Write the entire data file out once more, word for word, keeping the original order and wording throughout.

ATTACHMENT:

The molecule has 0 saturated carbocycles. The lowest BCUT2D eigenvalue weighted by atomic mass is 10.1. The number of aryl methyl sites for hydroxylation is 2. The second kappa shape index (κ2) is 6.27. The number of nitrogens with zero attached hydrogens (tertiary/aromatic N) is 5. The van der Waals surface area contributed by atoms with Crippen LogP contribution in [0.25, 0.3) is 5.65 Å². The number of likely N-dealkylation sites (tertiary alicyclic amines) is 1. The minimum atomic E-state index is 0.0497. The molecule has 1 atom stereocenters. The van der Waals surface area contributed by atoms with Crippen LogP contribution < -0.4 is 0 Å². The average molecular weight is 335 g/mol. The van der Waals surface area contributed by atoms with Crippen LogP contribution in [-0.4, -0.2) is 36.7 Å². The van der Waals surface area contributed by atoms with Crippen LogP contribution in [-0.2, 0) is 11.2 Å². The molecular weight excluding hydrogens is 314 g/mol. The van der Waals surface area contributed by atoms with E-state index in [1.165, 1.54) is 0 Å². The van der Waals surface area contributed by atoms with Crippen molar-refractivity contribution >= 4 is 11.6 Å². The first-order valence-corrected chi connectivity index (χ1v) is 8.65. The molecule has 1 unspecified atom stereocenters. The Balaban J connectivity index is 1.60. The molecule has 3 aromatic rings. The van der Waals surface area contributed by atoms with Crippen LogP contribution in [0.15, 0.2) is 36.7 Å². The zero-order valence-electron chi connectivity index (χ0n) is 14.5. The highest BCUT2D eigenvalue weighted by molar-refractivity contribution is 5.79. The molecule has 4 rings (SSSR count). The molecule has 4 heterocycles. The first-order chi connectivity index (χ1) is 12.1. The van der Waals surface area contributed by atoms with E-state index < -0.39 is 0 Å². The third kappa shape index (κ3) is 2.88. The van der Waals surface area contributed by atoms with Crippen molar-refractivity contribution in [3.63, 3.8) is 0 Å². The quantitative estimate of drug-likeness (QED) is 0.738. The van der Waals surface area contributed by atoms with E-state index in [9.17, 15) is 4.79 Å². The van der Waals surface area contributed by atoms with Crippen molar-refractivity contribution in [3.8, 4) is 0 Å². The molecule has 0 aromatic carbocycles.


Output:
The molecule has 0 saturated carbocycles. The lowest BCUT2D eigenvalue weighted by atomic mass is 10.1. The number of aryl methyl sites for hydroxylation is 2. The second kappa shape index (κ2) is 6.27. The number of nitrogens with zero attached hydrogens (tertiary/aromatic N) is 5. The van der Waals surface area contributed by atoms with Crippen LogP contribution in [0.25, 0.3) is 5.65 Å². The number of likely N-dealkylation sites (tertiary alicyclic amines) is 1. The minimum atomic E-state index is 0.0497. The molecule has 1 atom stereocenters. The van der Waals surface area contributed by atoms with Crippen LogP contribution < -0.4 is 0 Å². The average molecular weight is 335 g/mol. The van der Waals surface area contributed by atoms with Crippen LogP contribution in [-0.4, -0.2) is 36.7 Å². The van der Waals surface area contributed by atoms with Crippen LogP contribution in [-0.2, 0) is 11.2 Å². The molecular weight excluding hydrogens is 314 g/mol. The van der Waals surface area contributed by atoms with E-state index in [1.165, 1.54) is 0 Å². The van der Waals surface area contributed by atoms with Crippen molar-refractivity contribution >= 4 is 11.6 Å². The first-order valence-corrected chi connectivity index (χ1v) is 8.65. The molecule has 1 unspecified atom stereocenters. The Balaban J connectivity index is 1.60. The molecule has 3 aromatic rings. The van der Waals surface area contributed by atoms with Crippen LogP contribution in [0.15, 0.2) is 36.7 Å². The zero-order valence-electron chi connectivity index (χ0n) is 14.5. The highest BCUT2D eigenvalue weighted by molar-refractivity contribution is 5.79. The molecule has 4 rings (SSSR count). The molecule has 4 heterocycles. The first-order chi connectivity index (χ1) is 12.1. The van der Waals surface area contributed by atoms with E-state index < -0.39 is 0 Å². The third kappa shape index (κ3) is 2.88. The van der Waals surface area contributed by atoms with Crippen molar-refractivity contribution in [3.63, 3.8) is 0 Å². The quantitative estimate of drug-likeness (QED) is 0.738. The van der Waals surface area contributed by atoms with E-state index in [9.17, 15) is 4.79 Å². The van der Waals surface area contributed by atoms with Crippen molar-refractivity contribution in [3.8, 4) is 0 Å². The molecule has 0 aromatic carbocycles.